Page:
After another fascinating weekend of international action, we take a look at who's up for the Oscars and who's up for a Golden Raspberries
Teddy Thomas: Remember the name
The 21-year-old from Biarritz is the latest player to be anointed the ‘the prochaine grand chose’ in French rugby. It’s not hard to see why. Four tries in two games, has elevated the Racing Metro wing to hero status at a rate of knots. His try against Australia was sublime. He sidestepped the heavy Wallaby traffic, out on the touchline, darted through a gap in the defence like a master thief and stepped off his right-leg to power round a despairing Nick Phipps tackle. Bravo!
Dave Foley: A debut to remember
The second row from Tipperary has been learning from the master, Paul O’Connell, at Munster, and on Saturday his dream came true as he won his first Ireland cap. He repaid Joe Schmidt‘s faith by putting in a Man of the Match performance, winning 100% of his lineouts. He also showed how adept he is around the park, making seven tackles and missing none, beating one defender, and carrying 17 metres.
Foley narrowly beat Ian Madigan to win the Man of the Match award, who was deputising for Johnny Sexton and kicked 19 of Ireland’s 49 points. The Leinsterman also made two clean breaks and beat five defenders.
The Incredible Schalk
The Burger family of Port Elizabeth would have doubtless shed a tear on Saturday night after young Schalk picked up his Man of the Match award, rumbling over a try in the process, when South Africa were down to 14-man. His comeback from a life-threatening bacterial meningitis scare and a broken leg would have broken lesser men but Burger, one of the most popular players in the Springbok camp, has forced is way back into the Bok back row by sheer force of will and he was magnificent, maurauding presence at the breakdown this weekend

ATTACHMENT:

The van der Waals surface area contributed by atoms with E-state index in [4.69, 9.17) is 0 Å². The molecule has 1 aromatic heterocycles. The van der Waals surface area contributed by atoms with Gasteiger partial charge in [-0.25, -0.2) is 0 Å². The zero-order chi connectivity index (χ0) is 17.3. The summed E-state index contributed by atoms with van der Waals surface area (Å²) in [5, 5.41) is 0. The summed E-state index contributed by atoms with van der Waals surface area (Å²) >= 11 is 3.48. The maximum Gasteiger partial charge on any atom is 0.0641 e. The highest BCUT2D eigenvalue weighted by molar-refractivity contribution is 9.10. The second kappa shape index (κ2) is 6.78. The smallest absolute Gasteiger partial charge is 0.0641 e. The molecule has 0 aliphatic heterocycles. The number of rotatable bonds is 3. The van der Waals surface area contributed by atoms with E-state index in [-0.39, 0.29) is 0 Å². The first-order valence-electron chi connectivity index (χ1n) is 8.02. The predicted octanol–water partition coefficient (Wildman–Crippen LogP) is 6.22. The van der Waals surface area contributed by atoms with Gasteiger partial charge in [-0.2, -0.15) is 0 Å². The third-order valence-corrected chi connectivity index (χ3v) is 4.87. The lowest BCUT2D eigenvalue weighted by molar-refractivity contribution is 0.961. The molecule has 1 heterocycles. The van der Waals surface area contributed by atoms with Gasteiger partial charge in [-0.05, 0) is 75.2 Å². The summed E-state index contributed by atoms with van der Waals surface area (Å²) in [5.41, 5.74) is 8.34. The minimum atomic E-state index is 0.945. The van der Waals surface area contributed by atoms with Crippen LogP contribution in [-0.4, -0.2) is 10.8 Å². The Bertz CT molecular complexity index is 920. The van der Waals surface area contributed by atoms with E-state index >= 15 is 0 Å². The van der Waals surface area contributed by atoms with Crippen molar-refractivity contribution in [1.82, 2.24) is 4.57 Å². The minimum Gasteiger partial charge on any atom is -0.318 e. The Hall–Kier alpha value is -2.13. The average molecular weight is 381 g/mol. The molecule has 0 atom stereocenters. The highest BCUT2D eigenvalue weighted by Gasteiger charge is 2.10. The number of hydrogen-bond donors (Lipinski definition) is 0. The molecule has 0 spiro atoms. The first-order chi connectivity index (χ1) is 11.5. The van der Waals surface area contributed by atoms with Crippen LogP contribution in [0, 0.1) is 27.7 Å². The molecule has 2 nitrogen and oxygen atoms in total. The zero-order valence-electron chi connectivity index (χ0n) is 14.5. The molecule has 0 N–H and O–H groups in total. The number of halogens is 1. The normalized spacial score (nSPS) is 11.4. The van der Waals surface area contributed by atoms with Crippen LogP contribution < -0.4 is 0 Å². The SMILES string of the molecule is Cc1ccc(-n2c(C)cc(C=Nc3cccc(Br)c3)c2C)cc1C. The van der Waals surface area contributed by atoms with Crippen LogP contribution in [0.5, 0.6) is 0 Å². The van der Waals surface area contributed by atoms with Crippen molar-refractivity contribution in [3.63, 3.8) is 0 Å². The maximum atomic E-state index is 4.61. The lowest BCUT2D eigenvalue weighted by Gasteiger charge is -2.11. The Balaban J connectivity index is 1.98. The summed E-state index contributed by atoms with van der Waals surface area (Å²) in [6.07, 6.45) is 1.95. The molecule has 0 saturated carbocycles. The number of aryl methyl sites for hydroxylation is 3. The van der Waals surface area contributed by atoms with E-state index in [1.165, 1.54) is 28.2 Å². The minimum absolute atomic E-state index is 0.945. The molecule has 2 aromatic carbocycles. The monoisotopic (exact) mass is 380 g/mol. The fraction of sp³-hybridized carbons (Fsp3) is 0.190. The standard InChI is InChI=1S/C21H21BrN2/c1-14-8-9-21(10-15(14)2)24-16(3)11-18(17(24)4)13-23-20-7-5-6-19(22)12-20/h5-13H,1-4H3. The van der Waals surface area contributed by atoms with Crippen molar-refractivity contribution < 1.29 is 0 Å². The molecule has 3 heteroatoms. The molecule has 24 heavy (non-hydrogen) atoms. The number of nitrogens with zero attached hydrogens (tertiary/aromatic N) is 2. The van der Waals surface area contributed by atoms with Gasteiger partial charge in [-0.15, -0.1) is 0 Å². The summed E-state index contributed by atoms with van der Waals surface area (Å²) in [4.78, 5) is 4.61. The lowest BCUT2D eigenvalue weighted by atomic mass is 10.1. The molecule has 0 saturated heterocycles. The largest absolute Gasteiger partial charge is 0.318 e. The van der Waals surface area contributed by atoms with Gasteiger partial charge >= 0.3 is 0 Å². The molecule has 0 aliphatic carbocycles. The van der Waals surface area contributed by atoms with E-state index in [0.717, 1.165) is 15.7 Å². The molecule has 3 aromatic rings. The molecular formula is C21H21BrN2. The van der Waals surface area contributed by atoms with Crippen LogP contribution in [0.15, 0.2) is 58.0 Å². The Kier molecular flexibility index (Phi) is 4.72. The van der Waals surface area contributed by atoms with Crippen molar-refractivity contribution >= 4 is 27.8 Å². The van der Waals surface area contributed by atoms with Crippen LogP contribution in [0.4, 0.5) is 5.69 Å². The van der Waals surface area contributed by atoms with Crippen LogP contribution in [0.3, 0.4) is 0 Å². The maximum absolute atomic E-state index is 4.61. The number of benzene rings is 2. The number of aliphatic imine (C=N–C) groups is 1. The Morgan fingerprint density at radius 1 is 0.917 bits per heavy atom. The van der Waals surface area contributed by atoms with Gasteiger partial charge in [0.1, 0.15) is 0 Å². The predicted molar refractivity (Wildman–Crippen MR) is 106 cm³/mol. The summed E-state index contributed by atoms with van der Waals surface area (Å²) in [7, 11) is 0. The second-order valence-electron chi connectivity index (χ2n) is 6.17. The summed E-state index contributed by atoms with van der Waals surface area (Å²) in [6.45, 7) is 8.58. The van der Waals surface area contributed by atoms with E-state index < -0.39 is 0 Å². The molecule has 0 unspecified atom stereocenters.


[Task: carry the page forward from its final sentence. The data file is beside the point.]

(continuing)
Liam Williams: One shining light
Liam Williams was the only standout performer for Wales on a day to forget in Cardiff. His running from deep saw him carry 224 metres – nearly forty per cent of his side’s entire total against Fiji – and he beat 13 defenders, with next best carrier Alex Cuthbert on 67m. Williams also kicked intelligently out of hand and showed his customary bravery in the air. Love him or loathe him, you can’t ignore him and he will feel rightly aggrieved if he’s not lining up against New Zealand next weekend.
Scottish feelgood factor
Okay, it was an under strength side put out by the All Blacks, but Scotland played with enough vim and vigour to suggest Vern Cotter is making positive steps with his squad. Cotter has kept things simple, and engendered belief in his players, and with Tommy Seymour and Greig Laidlaw, in particular, shining under the former Clermont head coach. With a rabid Murrayfield crowd behind them, there are building blocks for progress in the Six Nations.
The only red card of the weekend went to George David Campese Ma’afu for driving through under the legs of the airborne – and former regional colleague Bradley Davies – at a lineout and thus getting his second yellow card, leaving Fiji with 14 men for the final 27 minutes. It was dangerous and particularly brainless from the loosehead given that he hadn’t long returned from his initial spell in the sin-bin and his team-mates would not have been thanking him – not that they did badly without him.